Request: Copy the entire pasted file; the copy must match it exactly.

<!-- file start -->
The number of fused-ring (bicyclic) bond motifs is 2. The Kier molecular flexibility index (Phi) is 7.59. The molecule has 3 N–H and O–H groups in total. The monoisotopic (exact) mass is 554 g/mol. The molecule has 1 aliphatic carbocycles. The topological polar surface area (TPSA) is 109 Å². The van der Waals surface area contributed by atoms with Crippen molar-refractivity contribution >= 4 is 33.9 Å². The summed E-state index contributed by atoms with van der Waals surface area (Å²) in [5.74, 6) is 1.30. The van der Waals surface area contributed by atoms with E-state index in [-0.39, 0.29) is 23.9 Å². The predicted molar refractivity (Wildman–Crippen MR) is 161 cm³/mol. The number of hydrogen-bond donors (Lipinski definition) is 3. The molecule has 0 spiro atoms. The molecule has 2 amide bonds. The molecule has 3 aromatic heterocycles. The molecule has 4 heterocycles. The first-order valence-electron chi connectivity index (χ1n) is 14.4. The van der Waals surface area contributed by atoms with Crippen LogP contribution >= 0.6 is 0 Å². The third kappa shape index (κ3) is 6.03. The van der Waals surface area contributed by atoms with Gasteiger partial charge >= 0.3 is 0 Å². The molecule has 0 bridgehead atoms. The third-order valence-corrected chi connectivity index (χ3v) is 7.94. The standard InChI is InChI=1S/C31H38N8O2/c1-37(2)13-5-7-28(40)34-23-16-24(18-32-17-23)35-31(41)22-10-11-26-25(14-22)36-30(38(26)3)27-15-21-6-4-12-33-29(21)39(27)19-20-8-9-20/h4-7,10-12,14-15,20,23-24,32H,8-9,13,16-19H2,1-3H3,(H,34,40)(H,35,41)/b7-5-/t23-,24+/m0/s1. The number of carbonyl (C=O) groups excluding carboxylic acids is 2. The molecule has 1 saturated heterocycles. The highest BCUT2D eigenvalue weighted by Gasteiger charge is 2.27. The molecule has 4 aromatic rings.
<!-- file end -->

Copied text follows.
The number of fused-ring (bicyclic) bond motifs is 2. The Kier molecular flexibility index (Phi) is 7.59. The molecule has 3 N–H and O–H groups in total. The monoisotopic (exact) mass is 554 g/mol. The molecule has 1 aliphatic carbocycles. The topological polar surface area (TPSA) is 109 Å². The van der Waals surface area contributed by atoms with Crippen molar-refractivity contribution >= 4 is 33.9 Å². The summed E-state index contributed by atoms with van der Waals surface area (Å²) in [5.74, 6) is 1.30. The van der Waals surface area contributed by atoms with E-state index in [-0.39, 0.29) is 23.9 Å². The predicted molar refractivity (Wildman–Crippen MR) is 161 cm³/mol. The number of hydrogen-bond donors (Lipinski definition) is 3. The molecule has 0 spiro atoms. The molecule has 2 amide bonds. The molecule has 3 aromatic heterocycles. The molecule has 4 heterocycles. The first-order valence-electron chi connectivity index (χ1n) is 14.4. The van der Waals surface area contributed by atoms with Crippen LogP contribution >= 0.6 is 0 Å². The third kappa shape index (κ3) is 6.03. The van der Waals surface area contributed by atoms with Gasteiger partial charge >= 0.3 is 0 Å². The molecule has 0 bridgehead atoms. The third-order valence-corrected chi connectivity index (χ3v) is 7.94. The standard InChI is InChI=1S/C31H38N8O2/c1-37(2)13-5-7-28(40)34-23-16-24(18-32-17-23)35-31(41)22-10-11-26-25(14-22)36-30(38(26)3)27-15-21-6-4-12-33-29(21)39(27)19-20-8-9-20/h4-7,10-12,14-15,20,23-24,32H,8-9,13,16-19H2,1-3H3,(H,34,40)(H,35,41)/b7-5-/t23-,24+/m0/s1. The number of carbonyl (C=O) groups excluding carboxylic acids is 2. The molecule has 1 saturated heterocycles. The highest BCUT2D eigenvalue weighted by Gasteiger charge is 2.27. The molecule has 4 aromatic rings.